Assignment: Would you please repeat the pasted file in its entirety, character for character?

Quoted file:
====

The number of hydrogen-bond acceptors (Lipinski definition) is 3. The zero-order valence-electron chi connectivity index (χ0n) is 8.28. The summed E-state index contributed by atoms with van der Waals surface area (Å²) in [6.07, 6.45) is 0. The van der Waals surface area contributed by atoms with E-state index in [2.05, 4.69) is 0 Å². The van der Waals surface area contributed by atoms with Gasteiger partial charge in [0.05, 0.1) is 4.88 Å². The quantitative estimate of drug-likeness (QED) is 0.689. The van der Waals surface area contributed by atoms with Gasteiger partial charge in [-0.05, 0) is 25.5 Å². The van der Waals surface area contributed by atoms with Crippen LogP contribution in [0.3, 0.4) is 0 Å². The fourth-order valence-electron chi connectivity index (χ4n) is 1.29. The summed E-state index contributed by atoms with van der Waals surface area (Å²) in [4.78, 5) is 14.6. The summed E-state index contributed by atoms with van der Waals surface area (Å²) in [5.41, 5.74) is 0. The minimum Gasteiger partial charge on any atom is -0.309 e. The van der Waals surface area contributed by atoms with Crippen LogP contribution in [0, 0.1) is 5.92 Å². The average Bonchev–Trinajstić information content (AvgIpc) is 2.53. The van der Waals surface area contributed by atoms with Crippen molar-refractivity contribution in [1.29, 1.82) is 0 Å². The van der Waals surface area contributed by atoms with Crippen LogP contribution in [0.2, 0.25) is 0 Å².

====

The number of hydrogen-bond acceptors (Lipinski definition) is 3. The zero-order valence-electron chi connectivity index (χ0n) is 8.28. The summed E-state index contributed by atoms with van der Waals surface area (Å²) in [6.07, 6.45) is 0. The van der Waals surface area contributed by atoms with E-state index in [2.05, 4.69) is 0 Å². The van der Waals surface area contributed by atoms with Gasteiger partial charge in [0.05, 0.1) is 4.88 Å². The quantitative estimate of drug-likeness (QED) is 0.689. The van der Waals surface area contributed by atoms with Gasteiger partial charge in [-0.05, 0) is 25.5 Å². The van der Waals surface area contributed by atoms with Crippen LogP contribution in [0.3, 0.4) is 0 Å². The fourth-order valence-electron chi connectivity index (χ4n) is 1.29. The summed E-state index contributed by atoms with van der Waals surface area (Å²) in [4.78, 5) is 14.6. The summed E-state index contributed by atoms with van der Waals surface area (Å²) in [5.41, 5.74) is 0. The minimum Gasteiger partial charge on any atom is -0.309 e. The van der Waals surface area contributed by atoms with Crippen LogP contribution in [0, 0.1) is 5.92 Å². The average Bonchev–Trinajstić information content (AvgIpc) is 2.53. The van der Waals surface area contributed by atoms with Crippen molar-refractivity contribution in [1.29, 1.82) is 0 Å². The van der Waals surface area contributed by atoms with Crippen LogP contribution in [0.2, 0.25) is 0 Å².